Human Rights Watch (HRW) said on Wednesday that the arrest of Muidinjon Kurbanov, of the Human Rights Society of Uzbekistan (HRSU), is another example of the country's crackdown on civil society.

Police arrested Kurbanov, who is also chairman of a province branch of the opposition political party Birlik (Unity), on 16 February
 in the central Uzbek city of Jizzakh.

He was arrested on weapons and narcotics charges after police conducted an illegal search of his property, said HRW.

In a chicken coop 50m away from Kurbanov's house,
police reportedly found a 28mm hunting gun, four 19mm bullets and 19.82gm of kukpora, a narcotic plant used in traditional medicine.

Planted evidence?

Kurbanov's wife recounted that an unknown man had entered the courtyard at 11pm on 6 February and ran away when she went to investigate.

"Muidinjon Kurbanov is the latest victim in Uzbekistan's
relentless campaign to silence the voices of human rights
defenders and the political opposition"

Rachel Denber,
Human Rights Watch

The next morning she found the lock on the chicken coop had been opened, raising suspicions that the evidence was planted.

HRW said after his arrest Kurbanov was held incommunicado for three days, during which he was interrogated, threatened and forced to sign a confession dictated by the police.

He was only allowed to see his lawyer, Rukhaddin Komilov, on 20 February, after Komilov filed a complaint with the procuracy.

Kurbanov remains in custody at the Jizzakh City Department of
Internal Affairs, where he is at risk of ill-treatment, said HRW.

Narcotics charges

He was previously arrested in 1998 on narcotics charges, threatened with charges of religious extremism, and tortured in custody, leaving him permanently injured.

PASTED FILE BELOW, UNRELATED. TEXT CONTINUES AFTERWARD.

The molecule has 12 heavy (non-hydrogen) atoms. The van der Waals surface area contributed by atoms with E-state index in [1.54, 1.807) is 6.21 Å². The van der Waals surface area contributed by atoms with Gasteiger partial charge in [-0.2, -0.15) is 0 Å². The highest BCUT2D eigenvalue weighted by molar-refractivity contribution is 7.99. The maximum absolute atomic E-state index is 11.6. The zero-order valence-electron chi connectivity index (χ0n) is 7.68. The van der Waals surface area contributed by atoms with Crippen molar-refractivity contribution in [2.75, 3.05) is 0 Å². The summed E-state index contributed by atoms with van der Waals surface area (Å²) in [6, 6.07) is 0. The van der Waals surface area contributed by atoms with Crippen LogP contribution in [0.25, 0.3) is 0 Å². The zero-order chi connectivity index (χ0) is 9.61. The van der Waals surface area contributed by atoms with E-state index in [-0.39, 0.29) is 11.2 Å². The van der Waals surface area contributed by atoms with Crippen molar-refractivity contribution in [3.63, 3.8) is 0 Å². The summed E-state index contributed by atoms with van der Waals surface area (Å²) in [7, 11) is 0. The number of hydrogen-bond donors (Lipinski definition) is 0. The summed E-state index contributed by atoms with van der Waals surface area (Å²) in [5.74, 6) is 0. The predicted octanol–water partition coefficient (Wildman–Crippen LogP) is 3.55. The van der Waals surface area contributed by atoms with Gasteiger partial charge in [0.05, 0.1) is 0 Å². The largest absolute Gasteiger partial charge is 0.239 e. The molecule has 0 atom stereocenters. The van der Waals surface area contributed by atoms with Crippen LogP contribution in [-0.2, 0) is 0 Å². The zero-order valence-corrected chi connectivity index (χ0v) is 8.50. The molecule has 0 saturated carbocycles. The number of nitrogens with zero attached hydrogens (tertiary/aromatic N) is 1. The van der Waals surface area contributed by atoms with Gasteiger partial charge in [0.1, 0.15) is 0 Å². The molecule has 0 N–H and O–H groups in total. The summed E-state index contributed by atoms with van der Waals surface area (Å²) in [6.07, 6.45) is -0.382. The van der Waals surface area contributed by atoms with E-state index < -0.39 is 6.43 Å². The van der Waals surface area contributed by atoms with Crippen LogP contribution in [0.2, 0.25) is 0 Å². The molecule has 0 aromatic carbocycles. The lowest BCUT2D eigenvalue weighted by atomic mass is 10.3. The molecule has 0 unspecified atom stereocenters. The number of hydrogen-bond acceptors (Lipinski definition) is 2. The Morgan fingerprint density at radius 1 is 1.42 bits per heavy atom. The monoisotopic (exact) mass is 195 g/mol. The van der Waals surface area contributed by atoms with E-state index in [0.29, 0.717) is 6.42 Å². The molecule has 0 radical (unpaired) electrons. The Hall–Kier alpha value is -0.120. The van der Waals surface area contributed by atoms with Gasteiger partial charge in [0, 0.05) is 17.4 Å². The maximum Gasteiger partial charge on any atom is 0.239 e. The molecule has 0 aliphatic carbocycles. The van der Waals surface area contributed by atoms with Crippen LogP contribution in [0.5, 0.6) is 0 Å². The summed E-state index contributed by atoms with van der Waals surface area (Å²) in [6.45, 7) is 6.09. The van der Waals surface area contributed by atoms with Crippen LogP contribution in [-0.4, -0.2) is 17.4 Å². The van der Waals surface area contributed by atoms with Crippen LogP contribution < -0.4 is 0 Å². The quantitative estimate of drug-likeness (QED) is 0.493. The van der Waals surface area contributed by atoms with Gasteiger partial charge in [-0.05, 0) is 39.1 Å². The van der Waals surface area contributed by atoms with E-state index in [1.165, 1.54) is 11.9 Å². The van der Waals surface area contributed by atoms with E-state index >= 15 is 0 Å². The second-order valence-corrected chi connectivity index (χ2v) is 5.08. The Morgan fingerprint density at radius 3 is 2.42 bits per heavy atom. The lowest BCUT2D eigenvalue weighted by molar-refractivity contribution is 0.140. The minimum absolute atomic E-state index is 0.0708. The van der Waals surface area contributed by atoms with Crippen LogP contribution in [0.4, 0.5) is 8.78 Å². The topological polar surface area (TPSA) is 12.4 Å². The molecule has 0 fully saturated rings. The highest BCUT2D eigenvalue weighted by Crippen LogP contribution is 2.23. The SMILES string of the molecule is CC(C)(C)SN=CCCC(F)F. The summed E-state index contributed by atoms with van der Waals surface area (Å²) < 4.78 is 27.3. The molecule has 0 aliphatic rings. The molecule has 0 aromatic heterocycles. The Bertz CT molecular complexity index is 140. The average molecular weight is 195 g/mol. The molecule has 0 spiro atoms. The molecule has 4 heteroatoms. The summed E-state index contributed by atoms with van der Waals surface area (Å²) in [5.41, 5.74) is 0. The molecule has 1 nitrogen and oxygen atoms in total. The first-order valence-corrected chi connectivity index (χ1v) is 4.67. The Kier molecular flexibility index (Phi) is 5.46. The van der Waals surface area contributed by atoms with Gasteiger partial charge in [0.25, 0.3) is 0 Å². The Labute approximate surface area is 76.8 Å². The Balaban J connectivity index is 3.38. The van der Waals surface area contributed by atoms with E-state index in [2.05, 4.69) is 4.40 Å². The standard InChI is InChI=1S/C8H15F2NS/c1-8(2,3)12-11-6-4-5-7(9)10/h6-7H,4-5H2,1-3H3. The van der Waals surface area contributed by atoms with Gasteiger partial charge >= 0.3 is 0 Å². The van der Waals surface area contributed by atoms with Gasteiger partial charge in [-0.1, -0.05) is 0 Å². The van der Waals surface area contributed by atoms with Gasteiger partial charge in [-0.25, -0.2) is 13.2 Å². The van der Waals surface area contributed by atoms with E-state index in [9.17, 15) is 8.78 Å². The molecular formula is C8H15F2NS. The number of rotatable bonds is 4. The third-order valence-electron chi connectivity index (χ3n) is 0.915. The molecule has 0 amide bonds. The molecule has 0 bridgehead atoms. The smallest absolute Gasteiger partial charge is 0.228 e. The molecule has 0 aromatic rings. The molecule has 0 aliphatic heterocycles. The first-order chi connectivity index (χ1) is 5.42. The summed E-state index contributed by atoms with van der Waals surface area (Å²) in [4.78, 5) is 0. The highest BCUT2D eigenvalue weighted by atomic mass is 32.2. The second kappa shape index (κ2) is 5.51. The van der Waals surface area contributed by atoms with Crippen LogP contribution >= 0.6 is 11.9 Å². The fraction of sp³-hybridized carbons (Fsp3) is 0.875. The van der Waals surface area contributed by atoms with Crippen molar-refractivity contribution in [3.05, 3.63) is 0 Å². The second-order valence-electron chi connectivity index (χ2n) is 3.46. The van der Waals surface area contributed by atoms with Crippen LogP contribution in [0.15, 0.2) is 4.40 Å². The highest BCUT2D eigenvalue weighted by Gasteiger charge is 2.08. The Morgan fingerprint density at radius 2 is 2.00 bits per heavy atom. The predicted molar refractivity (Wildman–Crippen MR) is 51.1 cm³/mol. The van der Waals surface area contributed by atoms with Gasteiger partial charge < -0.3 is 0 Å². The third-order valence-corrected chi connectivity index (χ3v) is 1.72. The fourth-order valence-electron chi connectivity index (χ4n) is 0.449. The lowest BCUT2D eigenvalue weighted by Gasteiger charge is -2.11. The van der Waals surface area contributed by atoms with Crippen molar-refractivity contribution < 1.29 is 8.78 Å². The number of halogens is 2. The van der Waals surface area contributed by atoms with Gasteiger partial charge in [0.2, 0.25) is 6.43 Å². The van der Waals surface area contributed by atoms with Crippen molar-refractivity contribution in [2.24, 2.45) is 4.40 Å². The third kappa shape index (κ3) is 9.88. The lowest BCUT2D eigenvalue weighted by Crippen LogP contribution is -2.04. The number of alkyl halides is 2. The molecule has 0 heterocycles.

"Muidinjon Kurbanov is the latest victim in Uzbekistan's
relentless campaign to silence the voices of human rights
defenders and the political opposition," said Rachel Denber,
acting executive director of Human Rights Watch's Europe and
Central Asia Division.

"Given that the last time he was arrested the authorities injured him horribly, we are concerned he is at grave risk of torture.

"He should be released immediately pending an investigation of the charges against him."

HRW said there is no evidence that Birlik is in any way involved in illegal activities, although the government disfavours their political and social criticism.

Uzbekistan is ruled by former
Soviet-era communists

Pro-democracy movement

Birlik was the first independent pro-democracy political movement in Uzbekistan following the breakup of the Soviet Union.

Denber said: "Anyone looking to evaluate the openness of civil society in Uzbekistan need only look at its treatment of human rights defenders and political activists to see that it has made no progress."

In the past 12 months the Uzbek government has released four imprisoned human rights defenders, but in addition to Kurbanov,
Ruslan Sharipov, and independent human rights defender, remains in prison.

Sharipov is serving a four-year prison sentence on charges of consensual homosexual conduct and sex with a minor following a trial far below minimal standards of justice and after credible allegations of torture, said HRW.